Next up, he talked about pre-visualisation, explaining that it helps ‘establish the look and tone of the locations and characters before going into production’. Basically, badass artwork:

Wish I Was Here

The quality of the pieces he includes show that he’s serious. But we knew that already. More importantly, this gives backers a taste of what they’re putting their money into.

Zach also mentions some big names who’ve agreed to work on the film: Larry Sher, who worked on The Hangover movies, ‘has agreed to shoot the film’, and Judy Becker, who worked on Silver Linings Playbook, among other big hits, will come in on the design team. This gives the production credibility, and gets bonus points for exciting the fans of these creators.

The Why

I want you to be my financiers and my audience so I can make a movie for you with no compromises. I know it’s risky, and I don’t know if it’s going to work, but here are a few reasons why I think it’s worth it to fund via Kickstarter.

Did you notice it? He said for you. He’s not making the movie for himself. He’s making it for you. This is the most important part of all and it’s reinforced throughout his entire message.

He then goes into great detail about the features of traditional funding, and why he doesn’t want to go that route. I won’t bore you with it here; all you really need to know is that he makes it accessible to people who don’t know about movies by saying things like:

  • ‘Final Cut is the industry term for who has the final say on how the movie will be edited […] You ultimately have no right to fight against these changes because you have signed away those rights in order to get your money.’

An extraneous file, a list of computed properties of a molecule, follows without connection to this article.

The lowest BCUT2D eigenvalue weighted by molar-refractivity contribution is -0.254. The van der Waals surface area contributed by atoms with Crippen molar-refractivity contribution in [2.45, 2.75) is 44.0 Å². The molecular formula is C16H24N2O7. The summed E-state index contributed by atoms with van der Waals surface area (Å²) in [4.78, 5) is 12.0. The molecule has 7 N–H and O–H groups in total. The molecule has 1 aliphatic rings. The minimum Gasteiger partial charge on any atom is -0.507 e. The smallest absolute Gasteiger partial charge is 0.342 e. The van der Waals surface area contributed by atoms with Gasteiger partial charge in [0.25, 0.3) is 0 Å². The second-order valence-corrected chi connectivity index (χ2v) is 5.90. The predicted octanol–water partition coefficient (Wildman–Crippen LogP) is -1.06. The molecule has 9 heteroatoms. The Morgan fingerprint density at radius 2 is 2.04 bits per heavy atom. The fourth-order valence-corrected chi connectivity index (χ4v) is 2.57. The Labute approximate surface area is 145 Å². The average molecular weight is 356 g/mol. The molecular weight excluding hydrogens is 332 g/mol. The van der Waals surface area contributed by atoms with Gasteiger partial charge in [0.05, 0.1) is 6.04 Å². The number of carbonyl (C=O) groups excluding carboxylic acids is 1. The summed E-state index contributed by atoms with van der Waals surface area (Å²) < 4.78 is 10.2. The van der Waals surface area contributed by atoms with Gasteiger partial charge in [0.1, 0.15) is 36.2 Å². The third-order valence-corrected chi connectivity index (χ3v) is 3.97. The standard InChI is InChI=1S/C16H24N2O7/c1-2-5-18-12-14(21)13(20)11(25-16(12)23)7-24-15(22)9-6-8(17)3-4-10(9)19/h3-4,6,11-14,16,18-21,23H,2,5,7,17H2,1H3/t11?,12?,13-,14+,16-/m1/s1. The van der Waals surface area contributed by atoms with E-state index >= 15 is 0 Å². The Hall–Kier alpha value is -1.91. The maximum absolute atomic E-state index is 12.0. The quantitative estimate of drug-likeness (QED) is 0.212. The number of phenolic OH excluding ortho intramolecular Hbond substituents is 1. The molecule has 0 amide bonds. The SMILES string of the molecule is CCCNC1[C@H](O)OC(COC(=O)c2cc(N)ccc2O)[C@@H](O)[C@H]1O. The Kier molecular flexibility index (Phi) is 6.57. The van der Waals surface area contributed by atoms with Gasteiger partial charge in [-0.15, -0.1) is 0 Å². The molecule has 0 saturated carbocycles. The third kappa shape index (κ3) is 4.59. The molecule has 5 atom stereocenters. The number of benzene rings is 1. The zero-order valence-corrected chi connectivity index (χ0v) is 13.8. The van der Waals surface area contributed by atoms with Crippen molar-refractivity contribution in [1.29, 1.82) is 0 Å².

and

  • ‘Traditionally, in order to procure your financing, a filmmaker will often have to choose from a list of pre-approved actors with whom the financier is willing to make the movie. […] Bored yet? Basically, you have to cast who they want, not who you want.’

Of course, as it’s Kickstarter, there’s a whole slew of rewards too. But that’s by the by. People would’ve donated to this project without them, because it’s such a good bit of copywriting. The rewards are just an extra incentive to donate that little bit more, because the more you give, the better the goodies.

To Summarise

Everyone loves a summary, right? Here you go, kiddo:

  • Tells people they’re in the right place in the opening line.
  • Kills objections by demonstrating his love for Kickstarter.
  • Details the benefits of Kickstarting: artistic integrity; get to see the movie as it should be.
  • Details the features: backs up artistic integrity spiel with actual technical information.
  • Makes it accessible, by explaining things in a way that people who don’t know about movies can understand.
  • Focuses on you.
  • Is funny. See also: human; relatable.
  • Lots of Kickstarter-shaped goodies/rewards.
  • Cute dog.

If you want to read the sales page in its entirety, check it out here.

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    5 Comments

    1. First things first: you must see Garden State. Moving on… This post helped me a lot. You took a real-world, current, relatable, interesting example and broke it down for me. When I hear I’m supposed to write things like “features,” “benefits,” “kills objections” I get all tense and the words come out stiff and sales-y and non-human. I need to shake that off and keep it real like Zach did. You are the awesome-est.

      1. It’s true. I am the awesomest. Uh, anyway. Glad I could help! I find case studies so much easier to learn from than articles that just state the facts. Personally, I need something to relate info to & I need to see it in action.

    2. Another rockin’ post Karen. The point I took note of most though is the cute dog. I dont feel my work can be complete unless I can add a cute dog into a sales pitch somewhere. Serious question – I often read that you should only talk about benefits, not features – valid or bollocks? Awesome stuff, keep it going.

      1. Bollocks! You should lead with the benefits, for sure. That’s how you make people WANT what you’re selling. The benefits should make people FEEL something. Then you go in with the features, because that’s how you show people that what you’re offering them will actually work — that they’ll actually be able to reap the associated benefits. But there’s no point leading with features, because if people don’t want it in the first place, they’ll just get bored and click off.

        Basically, you’ve got to persuade people they need something before you can tell them why you’re the one to give it to them.